Chantilly Codex

facsimile edition: Chantilly Codex

Southern France or Italy — End of the 14th or beginning of the 15th century

Rediscovered after 400 years: 112 polyphonic songs from the most famous courtly composers of the 14th century

  1. The manuscript contains 70 ballads, 17 roundels, 12 virelais, and 13 isorhythmic motets

  2. It is one of three main sources of ars subtilior, famous for its extremely complicated notation

  3. The splendid but unfinished illumination points to a wealthy but still undetermined patron

Chantilly Codex

  1. Description
  2. Facsimile Editions (1)
Description
Chantilly Codex

The Chantilly Codex is a musical manuscript containing compositions from ca. 1350–1400 in the style known as the Ars subtilior, which is characterized by rhythmic and notational complexity and was prevalent in Paris, Avignon, and northern Spain in the late 14th century. It contains 112 polyphonic songs, mostly in French, including many of the most popular courtly dance styles of its time, such as ballades, rondeaus, virelais, and isorhythmic motets. Some of these motets are so rhythmically complex that they are written in intricately exact musical notation instead of simple neumes. The Chantilly Codex contains music from composers such as Johannes Symonis, Jehan Suzay, P. des Molins, Goscalch, Solage, Baude Cordier, Grimace, Guillaume de Machaut, Jehan Vaillant, F. Andrieu, Magister Franciscus, Johannes Cuvelier, Rodericus, Trebor, and Jacob Senleches.

Chantilly Codex

The so-called Chantilly Codex is one of the three main sources of ars subtilior, which is famous for its extremely complicated notation and the fine decoration that is found on some of the pages. Unlike most musical manuscripts from the period, most of the works are attributed to composers with only 34 anonymous pieces found in the manuscript. The 112 polyphonic songs in the manuscript consists of 70 ballads, 17 roundels, 12 virelais, and 13 isorhythmic motets. The 34 authors cited are: Baude Cordier, Johannes Haucourt, Matheus de Sancto Johanne, Petrus Fabri, Jacob Senleches, Jehan Vaillant, Solage, Guillaume de Machaut, Grimace, Magister Franciscus, Trebor, Magister Egidius Augustinus, Guido, Johannes Susay, Johannes Olivier, Philippus de Caserte, Johannes Galiot, Jehan Simon Hasprois, Garinus, Johannes Cunelier, Goscalch, Taillandier, Hymbert de Salinis, Johannes Cesaris, Rodericus, Johannes de Meruco, F. Andrieu, Pierre des Molins, Borlet, Pykini, Gacian Reyneau, Egidius de Pusiex, Philippe Royllart, J. Alanus .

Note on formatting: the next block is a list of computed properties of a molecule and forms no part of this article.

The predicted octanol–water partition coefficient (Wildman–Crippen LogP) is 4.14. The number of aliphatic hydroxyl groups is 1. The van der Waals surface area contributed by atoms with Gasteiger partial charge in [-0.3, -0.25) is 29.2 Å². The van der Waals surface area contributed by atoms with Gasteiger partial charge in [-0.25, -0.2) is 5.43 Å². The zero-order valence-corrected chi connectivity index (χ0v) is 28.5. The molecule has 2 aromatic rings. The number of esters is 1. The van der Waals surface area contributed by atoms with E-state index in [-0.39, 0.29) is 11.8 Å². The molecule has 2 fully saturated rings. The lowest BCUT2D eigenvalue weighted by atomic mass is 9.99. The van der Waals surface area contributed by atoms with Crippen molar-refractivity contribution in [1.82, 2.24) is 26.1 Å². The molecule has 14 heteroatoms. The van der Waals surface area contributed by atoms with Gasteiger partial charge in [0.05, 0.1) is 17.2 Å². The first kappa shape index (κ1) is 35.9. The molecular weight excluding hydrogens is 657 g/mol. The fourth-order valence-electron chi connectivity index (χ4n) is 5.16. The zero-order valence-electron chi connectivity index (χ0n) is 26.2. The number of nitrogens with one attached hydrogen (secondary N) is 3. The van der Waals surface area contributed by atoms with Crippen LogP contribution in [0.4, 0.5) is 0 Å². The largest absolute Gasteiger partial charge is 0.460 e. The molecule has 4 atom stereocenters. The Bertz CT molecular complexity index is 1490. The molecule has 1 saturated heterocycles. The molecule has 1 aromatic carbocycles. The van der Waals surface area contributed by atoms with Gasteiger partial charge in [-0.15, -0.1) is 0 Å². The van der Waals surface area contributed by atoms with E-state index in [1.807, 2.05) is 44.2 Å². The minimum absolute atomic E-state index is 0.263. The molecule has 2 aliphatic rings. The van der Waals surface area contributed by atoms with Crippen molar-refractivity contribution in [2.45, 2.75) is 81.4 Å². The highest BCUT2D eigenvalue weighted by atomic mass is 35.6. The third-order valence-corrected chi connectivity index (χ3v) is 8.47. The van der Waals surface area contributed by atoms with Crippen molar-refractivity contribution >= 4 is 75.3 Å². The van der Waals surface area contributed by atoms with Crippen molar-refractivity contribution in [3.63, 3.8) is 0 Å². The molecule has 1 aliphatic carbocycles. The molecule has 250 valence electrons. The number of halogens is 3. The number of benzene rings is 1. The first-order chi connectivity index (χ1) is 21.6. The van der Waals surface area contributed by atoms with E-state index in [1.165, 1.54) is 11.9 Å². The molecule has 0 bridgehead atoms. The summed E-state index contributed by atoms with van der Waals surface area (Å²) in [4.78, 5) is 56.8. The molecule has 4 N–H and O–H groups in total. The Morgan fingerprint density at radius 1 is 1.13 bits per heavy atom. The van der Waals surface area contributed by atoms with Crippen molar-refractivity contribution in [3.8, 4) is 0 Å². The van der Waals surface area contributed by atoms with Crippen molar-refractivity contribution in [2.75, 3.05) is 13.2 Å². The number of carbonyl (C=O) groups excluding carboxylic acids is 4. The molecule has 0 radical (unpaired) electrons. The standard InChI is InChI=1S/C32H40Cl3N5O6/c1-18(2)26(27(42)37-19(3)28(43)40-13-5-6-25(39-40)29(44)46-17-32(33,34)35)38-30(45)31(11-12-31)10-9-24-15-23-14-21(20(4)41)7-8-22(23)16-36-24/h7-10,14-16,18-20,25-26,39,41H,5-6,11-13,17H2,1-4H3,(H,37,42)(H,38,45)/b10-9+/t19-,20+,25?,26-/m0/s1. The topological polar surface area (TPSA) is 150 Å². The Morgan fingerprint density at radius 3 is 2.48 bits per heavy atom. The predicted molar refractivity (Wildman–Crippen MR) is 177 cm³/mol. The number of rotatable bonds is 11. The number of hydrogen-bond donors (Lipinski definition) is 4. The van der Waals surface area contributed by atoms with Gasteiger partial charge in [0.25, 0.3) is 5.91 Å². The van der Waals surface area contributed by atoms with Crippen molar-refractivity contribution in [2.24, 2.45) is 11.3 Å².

An Italian Copy of a French Original

The large number of errors in the French text as well as in copying the scores indicates that this manuscript was copied from a French original by an Italian copyist who did not understand what he was copying. The texts were written down before the music, which creates a lag between the two. The decoration of the manuscript is left incomplete and blank spaces can be found where most of the initials should have been completed by an illuminator. Why the work was never completed remains unknown.

A Precious Discovery

An inscription on the title page from 1461 states the book was owned by the family of Francesco d'Altobianco Alberti, who had been banished from Florence in 1401 and lived for a long time in France. Exactly 400 years later, it was discovered in 1861 at the home of M. Bigazzi, secretary of the Accademia della Crusca, in Florence by Henry de Triqueti (1803–74) a French sculptor and enlightened amateur. Triqueti purchased the manuscript and adorned it with a frontispiece before donating it to the Bibliothèque du Château, Chantilly, after which it is named.

Codicology

Alternative Titles
Codex Chantilly
Size / Format
211 pages / 40.0 × 29.0 cm
Origin
France
Date
End of the 14th or beginning of the 15th century
Style
Genre
Content
112 music pieces
Artist / School
Previous Owners
Henri d'Orléans, Duke of Aumale (1822–1897)

Available facsimile editions:
Brepols Publishers – Turnhout, 2008
Facsimile Editions

#1 Codex Chantilly

Brepols Publishers – Turnhout, 2008

Publisher: Brepols Publishers – Turnhout, 2008
Commentary: 1 volume by Yolanda Plumley and Anne Stone
Languages: French, English
1 volume: Exact reproduction of the original document (extent, color and size) Reproduction of the entire original document as detailed as possible (scope, format, colors). The binding may not correspond to the original or current document binding.
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